#ThrowbackThursday: Attending the @USLegendCars National Banquet with @KenzieRuston in 2009 (Twitter)

When Ruston showed up in North Carolina though, she ended up competing out of the same shop where Hemric was based.

“We started spending a lot more time together, and I think it was later that year we were like, all right, let’s peruse this a little bit and there’s been no turning back ever since,” he said. “It’s been – I don’t want to say interesting – but we’ve shared so many different dynamics of a relationship that a lot of people never experience and we’re very fortunate for that.”

With each being a racer, there comes a certain understanding of the job and what one might have been experiencing when discussing their respective weekends. Hemric and Ruston can lean on each other or be the other’s sounding board. They hold each other accountable for their performances – good and bad.

“We can complain to each other about what we’ve done right or wrong that weekend. I think he likes to hear that, and I like to hear what I did wrong,” Ruston said. “I don’t like people saying, ‘oh, it’s OK.’ He’s that person that tells me what I did wrong, and he’s my biggest supporter, too.”

Everyone needs that supportive role in their life, someone to talk to when things get tough.

“To have a response from the other side with her being through most of the stuff I go through as well, it just adds another element to our relationship that most people never get to experience,” Hemric said.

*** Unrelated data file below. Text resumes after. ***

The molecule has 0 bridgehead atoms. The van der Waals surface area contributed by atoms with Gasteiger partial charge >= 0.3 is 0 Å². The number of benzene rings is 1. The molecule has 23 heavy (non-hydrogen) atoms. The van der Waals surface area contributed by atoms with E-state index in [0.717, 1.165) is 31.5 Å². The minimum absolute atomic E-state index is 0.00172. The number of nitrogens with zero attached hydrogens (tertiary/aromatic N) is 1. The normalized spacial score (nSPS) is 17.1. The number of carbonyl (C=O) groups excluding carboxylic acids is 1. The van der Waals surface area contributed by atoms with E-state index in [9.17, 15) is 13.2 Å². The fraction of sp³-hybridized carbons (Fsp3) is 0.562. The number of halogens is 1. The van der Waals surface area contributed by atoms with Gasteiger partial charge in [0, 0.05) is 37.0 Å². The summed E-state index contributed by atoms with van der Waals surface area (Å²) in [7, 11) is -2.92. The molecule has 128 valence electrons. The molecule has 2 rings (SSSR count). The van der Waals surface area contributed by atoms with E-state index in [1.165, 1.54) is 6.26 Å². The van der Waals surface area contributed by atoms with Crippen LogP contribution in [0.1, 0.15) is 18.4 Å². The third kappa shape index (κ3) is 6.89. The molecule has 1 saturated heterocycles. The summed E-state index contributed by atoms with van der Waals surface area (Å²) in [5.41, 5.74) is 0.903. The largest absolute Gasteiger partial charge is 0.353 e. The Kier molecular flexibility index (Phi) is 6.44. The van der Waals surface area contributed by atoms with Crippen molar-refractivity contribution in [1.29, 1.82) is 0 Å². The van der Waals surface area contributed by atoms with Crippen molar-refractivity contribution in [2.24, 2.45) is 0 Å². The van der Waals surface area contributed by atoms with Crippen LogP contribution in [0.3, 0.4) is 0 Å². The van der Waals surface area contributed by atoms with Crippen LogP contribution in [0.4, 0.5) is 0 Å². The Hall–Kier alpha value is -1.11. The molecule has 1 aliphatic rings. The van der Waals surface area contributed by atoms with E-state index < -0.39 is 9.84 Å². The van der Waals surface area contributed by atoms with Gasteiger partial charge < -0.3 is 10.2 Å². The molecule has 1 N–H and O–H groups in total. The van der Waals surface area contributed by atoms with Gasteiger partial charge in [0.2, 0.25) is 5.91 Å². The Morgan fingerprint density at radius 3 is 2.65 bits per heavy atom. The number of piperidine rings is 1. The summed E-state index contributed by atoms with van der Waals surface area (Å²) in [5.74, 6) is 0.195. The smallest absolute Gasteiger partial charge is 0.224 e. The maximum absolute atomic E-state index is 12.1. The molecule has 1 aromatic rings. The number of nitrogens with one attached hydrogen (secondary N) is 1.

“I’m very thankful for that. She knows the schedule; she knows how tough and trying it can be on you throughout the year. She understands it and gets it, and it helps us be better together.”

Having spent much of their careers together, each has even played the role of crewmember for the other when needed. Hemric jokes he even swept the floor for Ruston’s team back in the day.

Last year, Hemric owned and served as the crew chief on a Super Late Model she drove Lucas Oil Raceway. He was quick to point out they didn’t run half bad, which not only made the drive home easier but he didn’t have to sleep on the couch.

Ruston chuckles at this and offers up a playful, “whatever.”

So excited for this crazy ride though life with you!! @DanielHemric (Twitter)
So excited for this crazy ride though life with you!! @DanielHemric (Twitter)

While doing this interview together, Ruston supportively listens as Hemric talks about the potential for 2016 to be his big break. Things have skyrocketed for him over the last six years: back-to-back Legend Pro Car championship in 2008 and 2009; winner of the 2009 and 2013 Summer Shootout Series; winner of the 2010 Legends Million at Charlotte Motor Speedway; 2012 JEGS/CRA All-Stars Tour champion; 2013 Southern Super Series champion and by 2014 he was in the Truck Series.

But even as Hemric has made it as far as he has, he’s still there for Ruston. Doing, saying and providing everything he can in hopes she succeeds as well. While the Truck Series has sat idle for the last month, Hemric has been helping the No. 98 team and Ruston at places like South Alabama Speedway and Pensacola.

She gets a kick out saying he works his butt off and has bruises and burns to show for it.